“Ones are OK, twos are bad,” Dreissigacker said of the number of misses per stage. “That’s sort of where my standard is for myself. If I had [missed one each time], I would be, like, not a good day, but not bad. But five, I mean, that’s too many.”
She described feeling flat during the race and attributed it to possibly hunger.
“I don’t think I ate enough because it’s such a late-in-the-day race,” she said of the 6:15 p.m. start. “I was getting kind of hungry before the race and I felt like I kind of ran out of energy. I’m not sure I timed that quite right. I should have known better…
“For some reason, I’m just sort of struggling a little bit here in general,” Dreissigacker added. “Today was tough because I actually felt OK for the most part. The last three stages I missed the last shot every time, which is sort of a classic biathlon mistake. I think I guess I must not have followed through enough.”
Two Canadians had five penalties as well: Audrey Vaillancourt (2+0+1+2) and Julia Ransom (2+1+1+1). While Vaillancourt placed 79th (+8:05.3), Ransom in her first World Championships was 84th (+8:23.9).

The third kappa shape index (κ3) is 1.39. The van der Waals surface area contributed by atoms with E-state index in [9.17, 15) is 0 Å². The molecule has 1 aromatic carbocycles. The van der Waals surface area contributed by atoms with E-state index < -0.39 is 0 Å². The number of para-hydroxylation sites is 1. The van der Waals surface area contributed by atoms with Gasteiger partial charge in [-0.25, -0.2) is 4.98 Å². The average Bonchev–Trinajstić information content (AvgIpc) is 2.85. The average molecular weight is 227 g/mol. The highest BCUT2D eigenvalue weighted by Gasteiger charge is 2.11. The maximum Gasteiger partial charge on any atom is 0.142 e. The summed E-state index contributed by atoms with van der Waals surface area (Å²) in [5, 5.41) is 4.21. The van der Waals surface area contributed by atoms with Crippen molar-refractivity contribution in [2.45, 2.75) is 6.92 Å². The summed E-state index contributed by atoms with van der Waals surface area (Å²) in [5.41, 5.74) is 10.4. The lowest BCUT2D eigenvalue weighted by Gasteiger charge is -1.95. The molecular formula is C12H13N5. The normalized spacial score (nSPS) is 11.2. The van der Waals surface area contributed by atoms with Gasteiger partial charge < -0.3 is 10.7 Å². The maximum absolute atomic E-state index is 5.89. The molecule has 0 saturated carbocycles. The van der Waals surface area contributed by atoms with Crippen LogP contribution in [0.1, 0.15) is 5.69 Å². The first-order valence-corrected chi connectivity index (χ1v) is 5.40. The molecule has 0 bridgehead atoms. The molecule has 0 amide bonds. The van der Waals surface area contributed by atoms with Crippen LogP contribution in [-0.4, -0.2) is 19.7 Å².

“It’s just a bad week on the range,” Vaillancourt said. “It’s hard to start with two misses, and you’re like, ‘Nice, now I have three more bouts to go.’ ”
Typically a strong shooter, she added that sometimes that’s the way biathlon goes.
“Some weeks you just don’t get that feeling of, it’s easy,” she said.
And Vaillancourt didn’t think her off week had anything to do with the stakes at World Championships.
“I’ve been fighting all year to get my place here. It’s not like I’ve been thinking of only World Champs all year,” the 23 year old said. “To me, it doesn’t really make a difference if I do super well on the World Cup or super well at World Champs because it’s not like I’m really close to a top eight.”
After the pursuit three days earlier, in which she placed 57th, Ransom explained she focused on getting into a “better headspace” for the 15 k.
“I was so overwhelmed and I was excited, but also really distracted [during the pursuit] so I kind of brought it together and I really wanted to focus on pacing,” she said. “We don’t do a lot of individuals; this is definitely the hardest one I’ve ever done, and I think I found a happy medium with the pacing. Maybe a little too easy, but I’m learning.”
Like several North Americans, she struggled with her first prone and had two early penalties.
“The wind had changed on me, which I wasn’t expecting,” Ransom said of her first shooting. “I [made] a big correction for prone … I’ve been struggling with standing the last couple weeks, so I’m glad I kind of brought it back to a half-decent level. It’s a work in progress. These World Champs have been an interesting experience.”